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Genesis 1:1

In the beginning God created the heaven and the earth.
All Commentaries on Genesis 1:1 Go To Genesis 1

Basil the Great

AD 379
It appears, indeed, that even before this world an order of things existed of which our mind can form an idea but of which we can say nothing, because it is too lofty a subject for men who are but beginners and are still babes in knowledge. The birth of the world was preceded by a condition of things suitable for the exercise of supernatural powers, outstripping the limits of time, eternal and infinite. The Creator and Demiurge of the universe perfected his works in it, spiritual light for the happiness of all who love the Lord, intellectual and invisible natures, all the orderly arrangement of pure intelligences who are beyond the reach of our mind and of whom we cannot even discover the names. They fill the essence of this invisible world, as Paul teaches us. “For by him were all things created that are in heaven and that are in earth, visible and invisible, whether they be thrones or dominions or principalities or powers” or virtues or hosts of angels or the dignities of archangels. To this world at last it was necessary to add a new world, both a school and training place where the souls of men should be taught and a home for beings destined to be born and to die. Thus was created, of a nature analogous to that of this world and the animals and plants which live on it, the succession of time, forever pressing on and passing away and never stopping in its course. Is not this the nature of time, where the past is no more, the future does not exist, and the present escapes before being recognized? And such also is the nature of the creature that lives in time—condemned to grow or to perish without rest and without certain stability. It is therefore fit that the bodies of animals and plants, obliged to follow a sort of current and carried away by the motion that leads them to birth or to death, should live in the midst of surroundings whose nature is in accord with beings subject to change. Thus the writer who wisely tells us of the birth of the universe does not fail to put these words at the head of the narrative. “In the beginning God created”; that is to say, in the beginning of time. Therefore, if he makes the world appear in the beginning, it is not a proof that its birth has preceded that of all other things that were made. He only wishes to tell us that, after the invisible and intellectual world, the visible world, the world of the senses, began to exist.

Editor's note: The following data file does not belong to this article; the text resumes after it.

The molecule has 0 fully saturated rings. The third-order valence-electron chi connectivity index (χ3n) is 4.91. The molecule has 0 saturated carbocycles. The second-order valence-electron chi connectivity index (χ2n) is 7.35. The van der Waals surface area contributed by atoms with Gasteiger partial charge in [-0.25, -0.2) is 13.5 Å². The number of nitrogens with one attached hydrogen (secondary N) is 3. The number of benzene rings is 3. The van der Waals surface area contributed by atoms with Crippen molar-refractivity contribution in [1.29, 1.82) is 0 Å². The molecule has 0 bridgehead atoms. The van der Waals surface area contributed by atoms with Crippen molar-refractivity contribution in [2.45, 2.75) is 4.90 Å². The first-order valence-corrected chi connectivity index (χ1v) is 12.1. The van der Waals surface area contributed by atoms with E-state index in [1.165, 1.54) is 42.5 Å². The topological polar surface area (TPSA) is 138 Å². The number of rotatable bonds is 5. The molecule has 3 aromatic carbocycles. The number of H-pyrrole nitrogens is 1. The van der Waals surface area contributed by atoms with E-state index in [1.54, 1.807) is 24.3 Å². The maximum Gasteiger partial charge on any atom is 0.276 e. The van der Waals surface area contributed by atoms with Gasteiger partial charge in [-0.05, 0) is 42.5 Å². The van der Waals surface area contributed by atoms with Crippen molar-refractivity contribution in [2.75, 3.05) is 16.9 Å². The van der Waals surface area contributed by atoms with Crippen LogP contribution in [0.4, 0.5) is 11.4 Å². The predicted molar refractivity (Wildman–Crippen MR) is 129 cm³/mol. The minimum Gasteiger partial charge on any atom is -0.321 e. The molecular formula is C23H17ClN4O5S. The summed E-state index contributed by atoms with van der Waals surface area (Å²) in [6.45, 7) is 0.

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Knowing this first, that no prophecy of the scripture is of any private interpretation. - 2 Peter 1:20

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